Charles Babcock| Informationweek
Amazon Web Services officials touted their growing array of services and expanding customer base at an Amazon Summit 2013 in San Francisco Tuesday. Senior VP Andy Jassy sounded a familiar refrain: AWS has a high-volume, low-price mentality that leads to repeated service pricing reductions. And Amazon unveiled a new AWS Global Certification program, similar to VMware, Microsoft and Novell certified training programs before it.
AWS training for technical staff concludes with an independently verified exam. In AWS’s case, there will be three certifications: a Solutions Architect, SysOps Administrator and Developer. Test center sponsor Kryterion will act as the verifier; it has testing centers in 100 countries.
But neither Jassy nor other Amazon officials addressed parent company Amazon.com’s core financial position and whether it will be able to indefinitely sustain its breakneck pace of innovation and price cutting. It has long been a mystery to what extent AWS is an independent business unit of Amazon.com and whether it relies on cash flow from the parent company. The revenues it generates appear in the “other” column of Amazon.com’s fiscal reporting.
Amazon Web Services generated $2.1 billion in revenues in 2012, according to an estimate by Ben Schacter, the Macquarie Capital analyst who is thought to have one of the strongest information pipelines into AWS. Those revenues will grow to $3.8 billion in 2013 and $6.2 billion in 2014, he has said in his reports on Amazon.
Those are impressive numbers, but earlier this week, Curt Anderson, CFO for Microsoft’s Server and Tools business, said Microsoft had crossed the $1 billion mark in its own cloud revenues. Windows Azure debuted three years after Amazon’s EC2 and is still playing catch up. Microsoft “probably has more net new growth opportunity in front of them than anyone,” Forrester Research analyst James Staten told Bloomberg.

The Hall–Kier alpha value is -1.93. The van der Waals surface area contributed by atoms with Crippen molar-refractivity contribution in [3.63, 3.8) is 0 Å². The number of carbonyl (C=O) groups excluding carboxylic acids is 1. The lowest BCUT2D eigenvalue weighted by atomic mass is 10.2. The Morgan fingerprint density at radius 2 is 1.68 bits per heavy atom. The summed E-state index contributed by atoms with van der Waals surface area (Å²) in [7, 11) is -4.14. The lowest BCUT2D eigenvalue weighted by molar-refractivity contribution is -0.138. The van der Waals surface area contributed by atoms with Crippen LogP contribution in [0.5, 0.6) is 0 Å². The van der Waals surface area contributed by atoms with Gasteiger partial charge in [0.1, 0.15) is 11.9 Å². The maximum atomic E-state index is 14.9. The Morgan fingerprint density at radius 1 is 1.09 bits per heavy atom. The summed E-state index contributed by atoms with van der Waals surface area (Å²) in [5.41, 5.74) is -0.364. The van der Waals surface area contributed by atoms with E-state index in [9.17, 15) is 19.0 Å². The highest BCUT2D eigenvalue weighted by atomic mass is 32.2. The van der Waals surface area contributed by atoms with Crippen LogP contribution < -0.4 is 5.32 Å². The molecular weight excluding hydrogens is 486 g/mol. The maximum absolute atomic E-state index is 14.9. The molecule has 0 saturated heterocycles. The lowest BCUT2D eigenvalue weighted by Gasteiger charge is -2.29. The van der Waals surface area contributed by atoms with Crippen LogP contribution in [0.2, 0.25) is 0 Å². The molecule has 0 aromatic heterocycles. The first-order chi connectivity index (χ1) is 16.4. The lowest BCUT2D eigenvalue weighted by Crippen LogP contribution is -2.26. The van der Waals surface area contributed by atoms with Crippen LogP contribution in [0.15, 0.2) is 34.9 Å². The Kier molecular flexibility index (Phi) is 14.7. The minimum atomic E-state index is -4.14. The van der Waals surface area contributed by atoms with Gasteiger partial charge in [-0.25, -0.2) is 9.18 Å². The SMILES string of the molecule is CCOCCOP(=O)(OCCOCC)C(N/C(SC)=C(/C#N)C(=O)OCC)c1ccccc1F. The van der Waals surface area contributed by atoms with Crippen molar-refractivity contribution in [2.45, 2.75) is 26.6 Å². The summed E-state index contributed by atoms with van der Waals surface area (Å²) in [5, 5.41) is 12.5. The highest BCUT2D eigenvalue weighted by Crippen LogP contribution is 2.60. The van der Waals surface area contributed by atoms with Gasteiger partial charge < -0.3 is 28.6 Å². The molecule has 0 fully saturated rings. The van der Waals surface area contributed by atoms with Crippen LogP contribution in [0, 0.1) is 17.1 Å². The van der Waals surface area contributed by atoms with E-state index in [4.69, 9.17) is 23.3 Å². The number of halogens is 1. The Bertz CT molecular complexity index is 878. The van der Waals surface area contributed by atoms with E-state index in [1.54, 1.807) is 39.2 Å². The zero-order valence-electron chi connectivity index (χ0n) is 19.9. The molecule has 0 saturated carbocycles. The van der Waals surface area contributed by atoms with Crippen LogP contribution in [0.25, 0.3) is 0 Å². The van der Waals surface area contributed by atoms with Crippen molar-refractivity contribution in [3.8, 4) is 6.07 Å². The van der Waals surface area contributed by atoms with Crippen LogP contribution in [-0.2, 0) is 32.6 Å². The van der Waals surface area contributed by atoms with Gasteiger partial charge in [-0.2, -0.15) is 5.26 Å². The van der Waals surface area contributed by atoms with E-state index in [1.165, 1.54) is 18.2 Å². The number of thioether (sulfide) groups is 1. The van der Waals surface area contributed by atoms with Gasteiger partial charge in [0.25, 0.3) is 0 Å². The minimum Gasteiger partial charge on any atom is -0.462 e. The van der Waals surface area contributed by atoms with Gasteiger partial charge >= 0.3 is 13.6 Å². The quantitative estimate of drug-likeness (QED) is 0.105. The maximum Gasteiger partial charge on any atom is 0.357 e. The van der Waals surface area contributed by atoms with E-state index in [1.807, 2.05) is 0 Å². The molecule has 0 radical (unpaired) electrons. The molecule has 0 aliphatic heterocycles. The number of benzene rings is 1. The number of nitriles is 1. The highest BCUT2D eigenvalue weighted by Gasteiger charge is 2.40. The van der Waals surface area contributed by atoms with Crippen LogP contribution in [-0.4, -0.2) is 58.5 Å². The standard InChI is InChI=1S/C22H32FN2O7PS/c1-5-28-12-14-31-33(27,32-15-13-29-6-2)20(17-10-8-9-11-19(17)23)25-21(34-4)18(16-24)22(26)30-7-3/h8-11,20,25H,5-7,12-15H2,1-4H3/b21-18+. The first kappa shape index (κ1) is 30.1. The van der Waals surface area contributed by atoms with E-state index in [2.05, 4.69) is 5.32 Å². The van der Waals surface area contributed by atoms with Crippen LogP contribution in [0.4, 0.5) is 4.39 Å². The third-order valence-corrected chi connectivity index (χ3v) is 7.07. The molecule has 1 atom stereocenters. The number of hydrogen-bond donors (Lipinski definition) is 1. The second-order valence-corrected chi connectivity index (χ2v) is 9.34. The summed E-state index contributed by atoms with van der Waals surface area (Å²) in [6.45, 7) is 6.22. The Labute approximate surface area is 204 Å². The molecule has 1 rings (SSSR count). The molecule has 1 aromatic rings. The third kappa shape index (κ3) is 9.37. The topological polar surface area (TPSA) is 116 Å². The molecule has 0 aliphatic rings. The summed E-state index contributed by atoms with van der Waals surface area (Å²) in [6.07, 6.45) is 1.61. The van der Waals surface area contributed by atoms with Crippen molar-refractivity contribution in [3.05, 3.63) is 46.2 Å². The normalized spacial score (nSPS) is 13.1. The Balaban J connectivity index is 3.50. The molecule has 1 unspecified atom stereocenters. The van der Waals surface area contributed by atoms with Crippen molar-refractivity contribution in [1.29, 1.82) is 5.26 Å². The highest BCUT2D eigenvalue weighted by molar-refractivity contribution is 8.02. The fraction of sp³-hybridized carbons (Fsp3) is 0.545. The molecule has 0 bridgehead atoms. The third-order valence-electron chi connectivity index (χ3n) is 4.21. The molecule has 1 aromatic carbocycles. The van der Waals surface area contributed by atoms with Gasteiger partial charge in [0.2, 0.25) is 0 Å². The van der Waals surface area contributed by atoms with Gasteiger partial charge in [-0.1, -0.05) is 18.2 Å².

What exactly does Anderson’s figure claim? Anderson told Bloomberg that some of those revenues came from the sales of Windows Server 2012 and System Center to third parties who use them to offer their own services on Azure.
Meanwhile, a RightScale survey found that many enterprise cloud users have started with Amazon but continue to run tests and experiments using the primary competing suppliers, including Azure, Google Compute Engine and Rackspace.
Jassy illustrated AWS’s commitment to innovating in cloud services by citing 70 new instance types, features and services initiated by AWS since the start of 2013; one of them is AWS Trusted Advisor, which tells a customer if a cloud instance is sitting idle or typically runs at a steady state that makes it a candidate for use as a lower cost reserved instance. There were 160 such features and services added in 2012; 80 in 2011and 60 in 2010.
“That pace continues to increase. Our roadmap is prioritized by what you tell us matters,” he told the Moscone Convention Center crowd.
Amazon continues to build out its cloud data centers as well. Jassy said that each day AWS was adding capacity equal to what it took to power all of Amazon.com’s $5 billion retail operation in 2003.